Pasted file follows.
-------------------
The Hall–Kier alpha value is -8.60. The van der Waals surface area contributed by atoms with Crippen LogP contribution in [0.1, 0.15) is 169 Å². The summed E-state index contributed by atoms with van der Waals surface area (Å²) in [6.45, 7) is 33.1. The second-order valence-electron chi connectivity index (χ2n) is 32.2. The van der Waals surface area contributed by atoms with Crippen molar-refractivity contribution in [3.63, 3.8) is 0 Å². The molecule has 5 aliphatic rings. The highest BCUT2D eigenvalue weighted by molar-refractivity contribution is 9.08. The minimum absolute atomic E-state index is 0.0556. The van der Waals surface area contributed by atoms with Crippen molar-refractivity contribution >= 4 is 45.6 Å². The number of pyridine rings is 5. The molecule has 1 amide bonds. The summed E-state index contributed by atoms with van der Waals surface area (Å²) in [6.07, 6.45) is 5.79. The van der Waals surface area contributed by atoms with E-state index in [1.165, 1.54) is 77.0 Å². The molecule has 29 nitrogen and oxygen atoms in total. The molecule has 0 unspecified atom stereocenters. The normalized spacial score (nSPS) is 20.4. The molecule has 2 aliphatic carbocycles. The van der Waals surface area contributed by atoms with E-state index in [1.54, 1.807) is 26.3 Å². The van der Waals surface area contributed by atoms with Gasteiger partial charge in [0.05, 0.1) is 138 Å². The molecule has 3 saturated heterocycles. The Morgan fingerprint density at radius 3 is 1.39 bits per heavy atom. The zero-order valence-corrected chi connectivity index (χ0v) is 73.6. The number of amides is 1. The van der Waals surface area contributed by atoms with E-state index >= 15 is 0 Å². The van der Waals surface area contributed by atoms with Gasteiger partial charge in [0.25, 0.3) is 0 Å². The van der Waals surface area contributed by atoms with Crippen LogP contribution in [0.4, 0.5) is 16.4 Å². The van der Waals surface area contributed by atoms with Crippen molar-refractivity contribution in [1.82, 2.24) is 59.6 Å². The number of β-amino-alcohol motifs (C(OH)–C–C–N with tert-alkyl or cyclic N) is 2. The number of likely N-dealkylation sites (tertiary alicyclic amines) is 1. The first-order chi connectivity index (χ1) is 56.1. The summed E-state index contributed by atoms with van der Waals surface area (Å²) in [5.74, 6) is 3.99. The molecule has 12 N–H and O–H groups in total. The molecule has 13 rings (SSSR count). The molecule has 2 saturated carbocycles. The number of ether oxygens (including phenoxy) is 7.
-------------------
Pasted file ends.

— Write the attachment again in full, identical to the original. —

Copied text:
The Hall–Kier alpha value is -8.60. The van der Waals surface area contributed by atoms with Crippen LogP contribution in [0.1, 0.15) is 169 Å². The summed E-state index contributed by atoms with van der Waals surface area (Å²) in [6.45, 7) is 33.1. The second-order valence-electron chi connectivity index (χ2n) is 32.2. The van der Waals surface area contributed by atoms with Crippen molar-refractivity contribution in [3.63, 3.8) is 0 Å². The molecule has 5 aliphatic rings. The highest BCUT2D eigenvalue weighted by molar-refractivity contribution is 9.08. The minimum absolute atomic E-state index is 0.0556. The van der Waals surface area contributed by atoms with Crippen molar-refractivity contribution >= 4 is 45.6 Å². The number of pyridine rings is 5. The molecule has 1 amide bonds. The summed E-state index contributed by atoms with van der Waals surface area (Å²) in [6.07, 6.45) is 5.79. The van der Waals surface area contributed by atoms with E-state index in [1.165, 1.54) is 77.0 Å². The molecule has 29 nitrogen and oxygen atoms in total. The molecule has 0 unspecified atom stereocenters. The normalized spacial score (nSPS) is 20.4. The molecule has 2 aliphatic carbocycles. The van der Waals surface area contributed by atoms with E-state index in [1.54, 1.807) is 26.3 Å². The van der Waals surface area contributed by atoms with Gasteiger partial charge in [0.05, 0.1) is 138 Å². The molecule has 3 saturated heterocycles. The Morgan fingerprint density at radius 3 is 1.39 bits per heavy atom. The zero-order valence-corrected chi connectivity index (χ0v) is 73.6. The number of amides is 1. The van der Waals surface area contributed by atoms with E-state index >= 15 is 0 Å². The van der Waals surface area contributed by atoms with Gasteiger partial charge in [0.25, 0.3) is 0 Å². The van der Waals surface area contributed by atoms with Crippen LogP contribution in [0.4, 0.5) is 16.4 Å². The van der Waals surface area contributed by atoms with Crippen molar-refractivity contribution in [1.82, 2.24) is 59.6 Å². The number of β-amino-alcohol motifs (C(OH)–C–C–N with tert-alkyl or cyclic N) is 2. The number of likely N-dealkylation sites (tertiary alicyclic amines) is 1. The first-order chi connectivity index (χ1) is 56.1. The summed E-state index contributed by atoms with van der Waals surface area (Å²) in [5.74, 6) is 3.99. The molecule has 12 N–H and O–H groups in total. The molecule has 13 rings (SSSR count). The molecule has 2 saturated carbocycles. The number of ether oxygens (including phenoxy) is 7.